- The contractor shall prohibit any tampering with engines and require continuing adherence to manufacturer's recommendations.
- The contractor shall, if practicable, lease newer and cleaner equipment meeting the most stringent of applicable federal or state Standards.
- The contractor shall utilize equipment that has EPA-registered particulate traps and other appropriate controls where suitable to reduce emissions of diesel particulate matter and other pollutants at the construction site.
- The contractor shall prepare an inventory of all equipment prior to construction and identify the suitability of add-on emission controls for each piece of equipment before groundbreaking. The suitability of control devices is based on: Whether there is reduced normal availability of the construction equipment due to increased downtime and/or power output, whether there may be significant damage caused to the construction equipment engine, or whether there may be a significant risk to nearby workers or the public.
- The contractor shall utilize the cleanest available fuel engines in construction equipment and identify opportunities for electrification.
- The contractor shall use low sulfur fuel (diesel with 15 parts per million or less) in engines where alternative fuels such as biodiesel and natural gas are not possible.
- The contractor shall develop a construction-traffic and parking management plan that minimizes traffic interference and maintains traffic flow.
- The contractor shall not disturb any of the drainages surrounding the project a until a determination has been made by the U.S. Army Corps of Engineers that the project may proceed under a Nationwide Permit and an individual Water Quality Certification from the ADEQ has been obtained. Additionally, an individual Water Quality Certification would be obtained from the Arizona Department of Environmental Quality.
- GSA shall submit a preliminary set of plans, a hydrology/hydraulics report, and a CLOMR for the project to the Start Printed Page 78338Santa Cruz County Flood Control District prior to final design and construction.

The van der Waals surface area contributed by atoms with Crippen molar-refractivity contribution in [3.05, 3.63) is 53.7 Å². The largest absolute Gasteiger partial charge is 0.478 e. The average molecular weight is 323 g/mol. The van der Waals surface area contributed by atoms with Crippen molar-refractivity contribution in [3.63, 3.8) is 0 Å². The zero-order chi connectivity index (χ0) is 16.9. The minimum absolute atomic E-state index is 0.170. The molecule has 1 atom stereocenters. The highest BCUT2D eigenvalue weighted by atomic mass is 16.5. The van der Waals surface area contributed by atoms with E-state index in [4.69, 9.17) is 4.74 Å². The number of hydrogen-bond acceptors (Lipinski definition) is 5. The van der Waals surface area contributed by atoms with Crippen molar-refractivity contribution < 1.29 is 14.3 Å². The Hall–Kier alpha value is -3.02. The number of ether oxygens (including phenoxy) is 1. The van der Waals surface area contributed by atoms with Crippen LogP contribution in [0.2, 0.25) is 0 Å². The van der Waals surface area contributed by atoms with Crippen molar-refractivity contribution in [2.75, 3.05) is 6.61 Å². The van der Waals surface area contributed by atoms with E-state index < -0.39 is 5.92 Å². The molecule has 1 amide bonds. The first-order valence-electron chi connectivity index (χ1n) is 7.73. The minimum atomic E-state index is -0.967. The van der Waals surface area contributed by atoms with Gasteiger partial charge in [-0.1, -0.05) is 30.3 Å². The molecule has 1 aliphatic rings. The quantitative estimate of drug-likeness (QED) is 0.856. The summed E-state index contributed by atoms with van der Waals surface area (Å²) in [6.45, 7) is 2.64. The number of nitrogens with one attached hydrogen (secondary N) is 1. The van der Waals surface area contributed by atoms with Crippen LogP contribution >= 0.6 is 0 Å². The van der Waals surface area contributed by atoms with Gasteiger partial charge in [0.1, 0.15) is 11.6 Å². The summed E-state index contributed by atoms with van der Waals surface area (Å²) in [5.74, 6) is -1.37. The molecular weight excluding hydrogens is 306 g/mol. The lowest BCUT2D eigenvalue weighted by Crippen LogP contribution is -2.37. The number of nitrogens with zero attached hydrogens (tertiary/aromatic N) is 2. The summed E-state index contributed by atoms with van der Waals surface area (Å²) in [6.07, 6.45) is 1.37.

- GSA shall submit preliminary set of plans, a hydrology/hydraulics report, and a CLOMR for the project will be submitted to the EPA for comment prior to final design and construction.
- Since the Proposed Action would involve demolition of existing structures, GSA shall engage an Asbestos Hazard Emergency Response Act certified inspector to inspect all structures to be demolished. If Regulated Asbestos Containing Material is present in the structures, GSA shall develop a work plan to remove, transport, and dispose of these materials.
- At least 10 days prior to demolition of any structure GSA shall provide the ADEQ National Emission Standard Hazardous Air Pollutant coordinator with a National Emission Standard Hazardous Air Pollutant notification form for each structure to be demolished.
- GSA shall notify the Santa Cruz County Flood Control District and the Arizona Department of Water Resources prior to undertaking any work that would disturb the rainfall and stream level gauges on the upstream headwall of the culverts on Ephraim Canyon/Las Canoas Wash. In accordance with NEPA (42 U.S.C. 4321 et seq.), the regulations of the Council on Environmental Quality (40 CFR 1500-1508), and the Department's implementing regulations (22 CFR part 161, and in particular 22 CFR 161.7(c)) and based on the findings and mitigation measures above, the Department of State finds that the project described in the attached Revised GSA EA is not a federal action significantly affecting the quality of the human environment. Therefore, no Environmental Impact statement will be prepared.
Dated: December 10, 2010.
Edward Alexander Lee,
Director, Office of Mexican Affairs, Department of State.
[FR Doc. 2010-31502 Filed 12-14-10; 8:45 am]
BILLING CODE 4710-29-P